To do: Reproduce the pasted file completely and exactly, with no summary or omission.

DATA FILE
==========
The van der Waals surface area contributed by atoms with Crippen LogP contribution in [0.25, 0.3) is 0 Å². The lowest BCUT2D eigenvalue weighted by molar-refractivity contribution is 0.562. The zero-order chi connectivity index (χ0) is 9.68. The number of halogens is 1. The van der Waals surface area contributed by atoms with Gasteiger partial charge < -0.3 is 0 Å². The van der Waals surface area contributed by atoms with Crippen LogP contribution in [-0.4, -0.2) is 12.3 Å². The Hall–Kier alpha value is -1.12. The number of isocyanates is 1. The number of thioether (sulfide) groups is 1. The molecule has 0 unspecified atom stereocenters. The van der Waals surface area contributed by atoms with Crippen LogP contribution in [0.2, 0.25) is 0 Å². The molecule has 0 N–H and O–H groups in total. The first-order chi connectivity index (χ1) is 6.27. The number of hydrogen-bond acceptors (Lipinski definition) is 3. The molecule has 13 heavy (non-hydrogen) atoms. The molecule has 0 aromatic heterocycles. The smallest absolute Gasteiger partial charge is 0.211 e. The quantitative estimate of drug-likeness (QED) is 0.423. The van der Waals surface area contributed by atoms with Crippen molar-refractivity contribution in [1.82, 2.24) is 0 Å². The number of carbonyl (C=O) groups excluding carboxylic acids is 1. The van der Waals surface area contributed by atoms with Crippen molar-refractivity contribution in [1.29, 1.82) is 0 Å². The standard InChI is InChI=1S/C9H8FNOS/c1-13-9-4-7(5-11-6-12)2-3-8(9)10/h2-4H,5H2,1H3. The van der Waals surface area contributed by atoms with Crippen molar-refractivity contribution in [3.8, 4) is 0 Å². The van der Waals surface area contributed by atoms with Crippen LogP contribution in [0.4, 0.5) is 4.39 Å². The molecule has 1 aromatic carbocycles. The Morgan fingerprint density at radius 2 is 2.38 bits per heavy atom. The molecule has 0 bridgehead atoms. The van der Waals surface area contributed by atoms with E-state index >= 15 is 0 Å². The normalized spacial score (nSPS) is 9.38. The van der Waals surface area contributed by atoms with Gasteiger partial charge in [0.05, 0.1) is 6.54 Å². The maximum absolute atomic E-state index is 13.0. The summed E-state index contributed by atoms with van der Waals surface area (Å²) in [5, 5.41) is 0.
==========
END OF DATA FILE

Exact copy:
The van der Waals surface area contributed by atoms with Crippen LogP contribution in [0.25, 0.3) is 0 Å². The lowest BCUT2D eigenvalue weighted by molar-refractivity contribution is 0.562. The zero-order chi connectivity index (χ0) is 9.68. The number of halogens is 1. The van der Waals surface area contributed by atoms with Gasteiger partial charge < -0.3 is 0 Å². The van der Waals surface area contributed by atoms with Crippen LogP contribution in [-0.4, -0.2) is 12.3 Å². The Hall–Kier alpha value is -1.12. The number of isocyanates is 1. The number of thioether (sulfide) groups is 1. The molecule has 0 unspecified atom stereocenters. The van der Waals surface area contributed by atoms with Crippen LogP contribution in [0.2, 0.25) is 0 Å². The molecule has 0 N–H and O–H groups in total. The first-order chi connectivity index (χ1) is 6.27. The number of hydrogen-bond acceptors (Lipinski definition) is 3. The molecule has 13 heavy (non-hydrogen) atoms. The molecule has 0 aromatic heterocycles. The smallest absolute Gasteiger partial charge is 0.211 e. The quantitative estimate of drug-likeness (QED) is 0.423. The van der Waals surface area contributed by atoms with Crippen molar-refractivity contribution in [1.82, 2.24) is 0 Å². The number of carbonyl (C=O) groups excluding carboxylic acids is 1. The van der Waals surface area contributed by atoms with Crippen molar-refractivity contribution in [1.29, 1.82) is 0 Å². The standard InChI is InChI=1S/C9H8FNOS/c1-13-9-4-7(5-11-6-12)2-3-8(9)10/h2-4H,5H2,1H3. The van der Waals surface area contributed by atoms with Crippen molar-refractivity contribution in [3.8, 4) is 0 Å². The van der Waals surface area contributed by atoms with Crippen LogP contribution in [0.4, 0.5) is 4.39 Å². The molecule has 1 aromatic carbocycles. The Morgan fingerprint density at radius 2 is 2.38 bits per heavy atom. The molecule has 0 bridgehead atoms. The van der Waals surface area contributed by atoms with E-state index >= 15 is 0 Å². The normalized spacial score (nSPS) is 9.38. The van der Waals surface area contributed by atoms with Gasteiger partial charge in [0.05, 0.1) is 6.54 Å². The maximum absolute atomic E-state index is 13.0. The summed E-state index contributed by atoms with van der Waals surface area (Å²) in [5, 5.41) is 0.